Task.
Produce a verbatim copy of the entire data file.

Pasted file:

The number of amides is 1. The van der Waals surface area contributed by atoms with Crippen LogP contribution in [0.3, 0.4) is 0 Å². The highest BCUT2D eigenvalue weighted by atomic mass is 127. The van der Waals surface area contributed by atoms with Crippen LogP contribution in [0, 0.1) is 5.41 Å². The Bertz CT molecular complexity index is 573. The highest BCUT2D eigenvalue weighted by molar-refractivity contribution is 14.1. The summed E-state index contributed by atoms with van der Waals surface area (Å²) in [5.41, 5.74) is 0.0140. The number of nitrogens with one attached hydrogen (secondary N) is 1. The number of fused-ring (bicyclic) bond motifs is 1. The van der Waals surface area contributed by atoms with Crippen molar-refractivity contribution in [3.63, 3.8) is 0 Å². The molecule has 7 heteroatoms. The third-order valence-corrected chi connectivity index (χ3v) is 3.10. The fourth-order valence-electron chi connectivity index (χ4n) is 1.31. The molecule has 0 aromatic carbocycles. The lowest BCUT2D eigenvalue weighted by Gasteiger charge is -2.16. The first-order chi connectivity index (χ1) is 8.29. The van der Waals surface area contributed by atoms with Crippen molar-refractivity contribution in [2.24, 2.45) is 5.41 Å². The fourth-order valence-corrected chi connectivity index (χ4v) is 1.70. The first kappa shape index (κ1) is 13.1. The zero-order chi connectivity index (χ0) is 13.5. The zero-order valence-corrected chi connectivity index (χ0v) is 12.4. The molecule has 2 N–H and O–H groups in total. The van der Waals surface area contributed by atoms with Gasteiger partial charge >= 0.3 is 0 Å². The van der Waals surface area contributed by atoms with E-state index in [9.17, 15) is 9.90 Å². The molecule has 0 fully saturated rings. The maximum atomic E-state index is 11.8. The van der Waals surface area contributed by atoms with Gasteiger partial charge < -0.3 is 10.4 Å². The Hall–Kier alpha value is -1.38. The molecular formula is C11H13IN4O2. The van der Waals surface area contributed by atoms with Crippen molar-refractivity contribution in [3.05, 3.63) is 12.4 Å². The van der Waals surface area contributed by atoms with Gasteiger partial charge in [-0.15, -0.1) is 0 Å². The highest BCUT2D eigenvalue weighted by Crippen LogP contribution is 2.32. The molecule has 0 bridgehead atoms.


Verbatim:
The number of amides is 1. The van der Waals surface area contributed by atoms with Crippen LogP contribution in [0.3, 0.4) is 0 Å². The highest BCUT2D eigenvalue weighted by atomic mass is 127. The van der Waals surface area contributed by atoms with Crippen LogP contribution in [0, 0.1) is 5.41 Å². The Bertz CT molecular complexity index is 573. The highest BCUT2D eigenvalue weighted by molar-refractivity contribution is 14.1. The summed E-state index contributed by atoms with van der Waals surface area (Å²) in [5.41, 5.74) is 0.0140. The number of nitrogens with one attached hydrogen (secondary N) is 1. The number of fused-ring (bicyclic) bond motifs is 1. The van der Waals surface area contributed by atoms with Crippen molar-refractivity contribution in [3.63, 3.8) is 0 Å². The molecule has 7 heteroatoms. The third-order valence-corrected chi connectivity index (χ3v) is 3.10. The fourth-order valence-electron chi connectivity index (χ4n) is 1.31. The molecule has 0 aromatic carbocycles. The lowest BCUT2D eigenvalue weighted by Gasteiger charge is -2.16. The first-order chi connectivity index (χ1) is 8.29. The van der Waals surface area contributed by atoms with Crippen molar-refractivity contribution in [2.24, 2.45) is 5.41 Å². The fourth-order valence-corrected chi connectivity index (χ4v) is 1.70. The first kappa shape index (κ1) is 13.1. The zero-order chi connectivity index (χ0) is 13.5. The zero-order valence-corrected chi connectivity index (χ0v) is 12.4. The molecule has 2 N–H and O–H groups in total. The van der Waals surface area contributed by atoms with Gasteiger partial charge >= 0.3 is 0 Å². The van der Waals surface area contributed by atoms with E-state index in [9.17, 15) is 9.90 Å². The molecule has 0 fully saturated rings. The maximum atomic E-state index is 11.8. The van der Waals surface area contributed by atoms with Gasteiger partial charge < -0.3 is 10.4 Å². The Hall–Kier alpha value is -1.38. The molecular formula is C11H13IN4O2. The van der Waals surface area contributed by atoms with Crippen molar-refractivity contribution in [3.05, 3.63) is 12.4 Å². The van der Waals surface area contributed by atoms with Gasteiger partial charge in [-0.15, -0.1) is 0 Å². The highest BCUT2D eigenvalue weighted by Crippen LogP contribution is 2.32. The molecule has 0 bridgehead atoms.